Color Vision as a Measure for Inherited Retinal Diseases
- The purpose of this study is to find out whether color vision measured with the Cambridge Color Test is a good way to examine the severity of inherited retinal diseases (IRDs). IRDs are a major cause of vision loss worldwide, but very little is known about how the diseases affect color vision over time. This study will tell us if color vision may be used to track changes in inherited retinal diseases over time.
- To improve understanding of color vision as a way to measure changes in inherited retinal diseases.
- People 5 years of age or older who have an IRD.
- Healthy volunteers at least 5 years of age.
- Participants will make at least one visit to the National Eye Institute clinic. If they sign up for more tests, they may have up to three visits to the NEI clinic.
- Participants will be asked questions about their medical and eye history.
- Participants will be given an eye exam, including eye drops to dilate their pupils. They will take the Cambridge Color Test, which includes looking at a monitor and pressing a button, and arranging colored circles. Several other tests may be offered, but participants can decline to take them.
- Treatment will not be provided as part of this study.
Inherited Retinal Degeneration
|Study Design:||Time Perspective: Prospective|
|Official Title:||Color Vision as an Outcome Measure for Clinical Trials of Inherited Retinal Degenerations|
- Evaluate the sensitivity of the Cambridge Color Test to the severity of inherited retinal disease [ Time Frame: 3 years ] [ Designated as safety issue: No ]
|Study Start Date:||June 2013|
|Estimated Study Completion Date:||April 2016|
|Estimated Primary Completion Date:||April 2016 (Final data collection date for primary outcome measure)|
Objective: The aims of this study are to 1) examine the sensitivity of the Cambridge Color Test (CCT) and the low vision CCT (LvCCT) to the severity of retinal disease in inherited retinal degeneration (IRD) by comparing color vision status with changes in photoreceptor structure and function, 2) examine the effects of eccentric fixation and reduction in visual acuity on color discrimination thresholds obtained with the CCT and LvCCT, and 3) establish normal ranges for the CCT and the LvCCT and determine the intra-session and inter-session variabilities for these tests.
Study Population: Up to 89 healthy volunteers and 144 IRD participants age 5 or older will be enrolled in this study. The IRD participants participating in Aim 1 may participate in Aim 3 as well, and healthy volunteers may elect to participate in one or more of the aims. As such, there will be overlap in the population accrued for each aim.
Design: This study will be comprised of three related projects. For Aim 1, color discrimination thresholds (CCT and LvCCT) and assessments of retinal structure (imaging) and function (perimetry/microperimetry and electroretinogram) will be measured in 30 healthy volunteers and 120 IRD participants with varying retinal phenotypes and visual acuities. IRD participants will be divided into four major categories: 1) cone & cone-rod dystrophies, 2) rod-cone dystrophies, 3) inherited maculopathies, and 4) inherited retinal dysfunction syndromes. The fourth category will be used for IRDs that do not match the description for categories 1-3 (i.e., x-linked retinoschisis, congenital stationary night blindness). Degree of severity of retinal dysfunction in IRD participants will be determined relative to the normal ranges obtained from the healthy volunteers. For Aim 2 color discrimination thresholds (CCT and LvCCT) will be measured in one eye from 12 healthy volunteers in order to examine the effects of eccentric fixation and reduced visual acuity on color thresholds independent of retinal pathology. Between one and three study visits will be required for this aim. Aim 3 will be comprised of two parts. For Aim 3a, color thresholds will be collected from both eyes (for intraocular variability) of 35 healthy volunteers age 5 or older. For Aim 3B, color discrimination thresholds (CCT and LvCCT) will measured twice in one session and then again at a second visit occurring within two months of the initial visit to determine intra-session and inter-session variability. Variability will be determined from 12 healthy volunteers and 24 IRD participants.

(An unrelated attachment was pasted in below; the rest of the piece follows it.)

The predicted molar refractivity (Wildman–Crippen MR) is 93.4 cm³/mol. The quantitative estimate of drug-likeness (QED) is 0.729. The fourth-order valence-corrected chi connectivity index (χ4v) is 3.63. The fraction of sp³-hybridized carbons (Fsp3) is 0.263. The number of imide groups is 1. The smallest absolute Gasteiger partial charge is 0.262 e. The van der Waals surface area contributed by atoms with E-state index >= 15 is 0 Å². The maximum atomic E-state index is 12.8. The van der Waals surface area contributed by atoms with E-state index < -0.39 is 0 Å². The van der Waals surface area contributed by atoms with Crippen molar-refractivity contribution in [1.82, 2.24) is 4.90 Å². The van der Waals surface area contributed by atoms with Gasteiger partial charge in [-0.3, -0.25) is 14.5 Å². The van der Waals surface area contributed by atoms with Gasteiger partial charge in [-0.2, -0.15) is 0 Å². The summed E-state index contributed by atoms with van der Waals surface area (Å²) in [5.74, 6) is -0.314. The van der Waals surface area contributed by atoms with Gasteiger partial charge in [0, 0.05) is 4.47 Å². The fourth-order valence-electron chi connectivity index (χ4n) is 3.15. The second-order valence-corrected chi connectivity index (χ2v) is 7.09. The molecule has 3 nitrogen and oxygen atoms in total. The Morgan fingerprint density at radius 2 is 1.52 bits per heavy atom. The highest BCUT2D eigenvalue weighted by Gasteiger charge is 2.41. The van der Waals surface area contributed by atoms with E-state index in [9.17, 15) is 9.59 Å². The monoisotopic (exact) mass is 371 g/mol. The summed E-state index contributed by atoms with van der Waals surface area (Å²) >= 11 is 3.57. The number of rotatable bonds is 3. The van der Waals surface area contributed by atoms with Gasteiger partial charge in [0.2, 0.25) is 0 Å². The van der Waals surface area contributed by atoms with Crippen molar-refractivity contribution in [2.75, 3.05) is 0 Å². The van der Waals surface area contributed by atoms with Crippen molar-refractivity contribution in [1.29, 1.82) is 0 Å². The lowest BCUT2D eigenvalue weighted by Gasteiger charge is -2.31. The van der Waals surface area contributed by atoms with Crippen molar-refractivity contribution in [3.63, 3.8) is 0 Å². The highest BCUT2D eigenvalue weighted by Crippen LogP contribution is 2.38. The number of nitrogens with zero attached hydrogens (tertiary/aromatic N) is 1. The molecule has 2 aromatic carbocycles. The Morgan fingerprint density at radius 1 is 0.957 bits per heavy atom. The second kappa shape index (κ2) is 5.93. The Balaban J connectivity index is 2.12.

Outcome Measures: For both the CCT and LvCCT, an overall quantitative measure of color vision will be obtained from the calculation of achromatic area. The sensitivity of CCT and LvCCT will be examined by comparing achromatic area for IRD participants with varying levels of phenotype severity defined by measures of retinal structure and function. Secondary outcomes for this study include: 1) evaluation of sensitivity of the CCT and LvCCT to disease severity, 2) evaluation of the effects of decreased visual acuity and eccentricity on color discrimination nthresholds (CCT and LvCCT), 3) establishment of the normal range of color discrimination thresholds (CCT and LvCCT) as a function of age, and 4) determination of intra- and intersession variabilities of the two tests.
|Contact: Allison T Bamji, R.N.||(301) firstname.lastname@example.org|
|Contact: Brett G Jeffrey, Ph.D.||(301) email@example.com|
|United States, Maryland|
|National Institutes of Health Clinical Center, 9000 Rockville Pike||Recruiting|
|Bethesda, Maryland, United States, 20892|
|Contact: For more information at the NIH Clinical Center contact Patient Recruitment and Public Liaison Office (PRPL) 800-411-1222 ext TTY8664111010 firstname.lastname@example.org|
|Principal Investigator:||Brett G Jeffrey, Ph.D.||National Eye Institute (NEI)|